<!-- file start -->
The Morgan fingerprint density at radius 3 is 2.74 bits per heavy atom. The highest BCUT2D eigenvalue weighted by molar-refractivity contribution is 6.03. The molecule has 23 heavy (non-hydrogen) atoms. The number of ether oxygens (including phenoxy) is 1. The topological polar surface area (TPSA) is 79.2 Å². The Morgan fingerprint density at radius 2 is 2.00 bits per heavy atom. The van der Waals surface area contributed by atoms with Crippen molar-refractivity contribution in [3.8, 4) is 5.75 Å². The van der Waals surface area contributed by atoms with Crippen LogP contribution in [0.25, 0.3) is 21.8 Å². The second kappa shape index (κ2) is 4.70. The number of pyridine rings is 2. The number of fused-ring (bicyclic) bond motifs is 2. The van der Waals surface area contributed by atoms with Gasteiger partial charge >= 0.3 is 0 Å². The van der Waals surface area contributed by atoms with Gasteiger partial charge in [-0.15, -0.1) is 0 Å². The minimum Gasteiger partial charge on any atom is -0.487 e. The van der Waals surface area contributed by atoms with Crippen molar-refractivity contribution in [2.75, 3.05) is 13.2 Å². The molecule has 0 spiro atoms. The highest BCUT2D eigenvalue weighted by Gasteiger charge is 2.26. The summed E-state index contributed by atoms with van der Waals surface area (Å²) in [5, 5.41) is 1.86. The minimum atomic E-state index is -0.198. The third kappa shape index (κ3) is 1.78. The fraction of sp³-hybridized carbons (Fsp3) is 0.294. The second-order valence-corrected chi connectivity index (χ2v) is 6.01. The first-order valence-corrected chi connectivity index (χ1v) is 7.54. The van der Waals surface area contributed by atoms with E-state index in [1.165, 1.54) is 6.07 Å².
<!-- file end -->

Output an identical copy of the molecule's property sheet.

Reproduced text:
The Morgan fingerprint density at radius 3 is 2.74 bits per heavy atom. The highest BCUT2D eigenvalue weighted by molar-refractivity contribution is 6.03. The molecule has 23 heavy (non-hydrogen) atoms. The number of ether oxygens (including phenoxy) is 1. The topological polar surface area (TPSA) is 79.2 Å². The Morgan fingerprint density at radius 2 is 2.00 bits per heavy atom. The van der Waals surface area contributed by atoms with Crippen molar-refractivity contribution in [3.8, 4) is 5.75 Å². The van der Waals surface area contributed by atoms with Crippen LogP contribution in [0.25, 0.3) is 21.8 Å². The second kappa shape index (κ2) is 4.70. The number of pyridine rings is 2. The number of fused-ring (bicyclic) bond motifs is 2. The van der Waals surface area contributed by atoms with Gasteiger partial charge >= 0.3 is 0 Å². The van der Waals surface area contributed by atoms with Gasteiger partial charge in [-0.15, -0.1) is 0 Å². The minimum Gasteiger partial charge on any atom is -0.487 e. The van der Waals surface area contributed by atoms with Crippen molar-refractivity contribution in [2.75, 3.05) is 13.2 Å². The molecule has 0 spiro atoms. The highest BCUT2D eigenvalue weighted by Gasteiger charge is 2.26. The summed E-state index contributed by atoms with van der Waals surface area (Å²) in [5, 5.41) is 1.86. The minimum atomic E-state index is -0.198. The third kappa shape index (κ3) is 1.78. The fraction of sp³-hybridized carbons (Fsp3) is 0.294. The second-order valence-corrected chi connectivity index (χ2v) is 6.01. The first-order valence-corrected chi connectivity index (χ1v) is 7.54. The van der Waals surface area contributed by atoms with E-state index in [1.165, 1.54) is 6.07 Å².